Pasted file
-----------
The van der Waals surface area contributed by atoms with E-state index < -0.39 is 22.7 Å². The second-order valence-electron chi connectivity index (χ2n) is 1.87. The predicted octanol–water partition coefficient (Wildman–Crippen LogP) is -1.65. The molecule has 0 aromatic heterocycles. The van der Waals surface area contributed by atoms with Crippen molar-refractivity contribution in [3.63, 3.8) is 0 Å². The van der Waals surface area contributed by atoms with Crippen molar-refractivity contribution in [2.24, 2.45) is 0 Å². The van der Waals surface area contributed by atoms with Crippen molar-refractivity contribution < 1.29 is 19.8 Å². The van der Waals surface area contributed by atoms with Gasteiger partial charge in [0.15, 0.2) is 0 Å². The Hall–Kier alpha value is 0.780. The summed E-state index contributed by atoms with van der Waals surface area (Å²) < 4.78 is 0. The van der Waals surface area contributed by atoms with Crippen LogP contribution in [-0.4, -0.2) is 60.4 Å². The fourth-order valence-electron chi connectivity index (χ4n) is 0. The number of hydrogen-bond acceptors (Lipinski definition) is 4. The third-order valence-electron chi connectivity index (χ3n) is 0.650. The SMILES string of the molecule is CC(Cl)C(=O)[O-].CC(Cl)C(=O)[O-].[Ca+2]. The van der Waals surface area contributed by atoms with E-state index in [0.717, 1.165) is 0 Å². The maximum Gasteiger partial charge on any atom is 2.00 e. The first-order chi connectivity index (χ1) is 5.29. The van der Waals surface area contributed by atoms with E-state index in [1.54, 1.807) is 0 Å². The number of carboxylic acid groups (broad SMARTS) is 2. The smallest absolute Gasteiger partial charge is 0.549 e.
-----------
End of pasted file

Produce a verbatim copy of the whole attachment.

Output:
The van der Waals surface area contributed by atoms with E-state index < -0.39 is 22.7 Å². The second-order valence-electron chi connectivity index (χ2n) is 1.87. The predicted octanol–water partition coefficient (Wildman–Crippen LogP) is -1.65. The molecule has 0 aromatic heterocycles. The van der Waals surface area contributed by atoms with Crippen molar-refractivity contribution in [3.63, 3.8) is 0 Å². The van der Waals surface area contributed by atoms with Crippen molar-refractivity contribution in [2.24, 2.45) is 0 Å². The van der Waals surface area contributed by atoms with Crippen molar-refractivity contribution < 1.29 is 19.8 Å². The van der Waals surface area contributed by atoms with Gasteiger partial charge in [0.15, 0.2) is 0 Å². The Hall–Kier alpha value is 0.780. The summed E-state index contributed by atoms with van der Waals surface area (Å²) < 4.78 is 0. The van der Waals surface area contributed by atoms with Crippen LogP contribution in [-0.4, -0.2) is 60.4 Å². The fourth-order valence-electron chi connectivity index (χ4n) is 0. The number of hydrogen-bond acceptors (Lipinski definition) is 4. The third-order valence-electron chi connectivity index (χ3n) is 0.650. The SMILES string of the molecule is CC(Cl)C(=O)[O-].CC(Cl)C(=O)[O-].[Ca+2]. The van der Waals surface area contributed by atoms with E-state index in [0.717, 1.165) is 0 Å². The maximum Gasteiger partial charge on any atom is 2.00 e. The first-order chi connectivity index (χ1) is 5.29. The van der Waals surface area contributed by atoms with E-state index in [1.54, 1.807) is 0 Å². The number of carboxylic acid groups (broad SMARTS) is 2. The smallest absolute Gasteiger partial charge is 0.549 e.